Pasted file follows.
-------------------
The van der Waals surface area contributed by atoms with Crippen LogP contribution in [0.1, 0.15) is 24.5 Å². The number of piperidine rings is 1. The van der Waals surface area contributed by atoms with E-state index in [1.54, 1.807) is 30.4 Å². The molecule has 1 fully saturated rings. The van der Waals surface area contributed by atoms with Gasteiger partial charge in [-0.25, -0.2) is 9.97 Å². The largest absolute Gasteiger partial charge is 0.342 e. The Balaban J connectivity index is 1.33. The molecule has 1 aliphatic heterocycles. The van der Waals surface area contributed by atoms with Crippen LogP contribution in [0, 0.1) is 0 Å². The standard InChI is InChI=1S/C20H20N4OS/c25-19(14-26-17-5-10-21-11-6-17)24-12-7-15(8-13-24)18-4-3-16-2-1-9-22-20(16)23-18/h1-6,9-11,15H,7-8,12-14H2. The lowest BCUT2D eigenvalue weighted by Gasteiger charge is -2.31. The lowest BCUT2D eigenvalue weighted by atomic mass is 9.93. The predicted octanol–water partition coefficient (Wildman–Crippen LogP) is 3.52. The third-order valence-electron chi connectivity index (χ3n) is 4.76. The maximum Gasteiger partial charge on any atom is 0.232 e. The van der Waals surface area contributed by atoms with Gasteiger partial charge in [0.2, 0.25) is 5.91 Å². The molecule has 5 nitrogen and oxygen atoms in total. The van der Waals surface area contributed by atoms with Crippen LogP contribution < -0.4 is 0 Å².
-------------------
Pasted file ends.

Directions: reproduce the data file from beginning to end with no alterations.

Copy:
The van der Waals surface area contributed by atoms with Crippen LogP contribution in [0.1, 0.15) is 24.5 Å². The number of piperidine rings is 1. The van der Waals surface area contributed by atoms with E-state index in [1.54, 1.807) is 30.4 Å². The molecule has 1 fully saturated rings. The van der Waals surface area contributed by atoms with Gasteiger partial charge in [-0.25, -0.2) is 9.97 Å². The largest absolute Gasteiger partial charge is 0.342 e. The Balaban J connectivity index is 1.33. The molecule has 1 aliphatic heterocycles. The van der Waals surface area contributed by atoms with Crippen LogP contribution in [0, 0.1) is 0 Å². The standard InChI is InChI=1S/C20H20N4OS/c25-19(14-26-17-5-10-21-11-6-17)24-12-7-15(8-13-24)18-4-3-16-2-1-9-22-20(16)23-18/h1-6,9-11,15H,7-8,12-14H2. The lowest BCUT2D eigenvalue weighted by Gasteiger charge is -2.31. The lowest BCUT2D eigenvalue weighted by atomic mass is 9.93. The predicted octanol–water partition coefficient (Wildman–Crippen LogP) is 3.52. The third-order valence-electron chi connectivity index (χ3n) is 4.76. The maximum Gasteiger partial charge on any atom is 0.232 e. The van der Waals surface area contributed by atoms with Gasteiger partial charge in [0.2, 0.25) is 5.91 Å². The molecule has 5 nitrogen and oxygen atoms in total. The van der Waals surface area contributed by atoms with Crippen LogP contribution < -0.4 is 0 Å².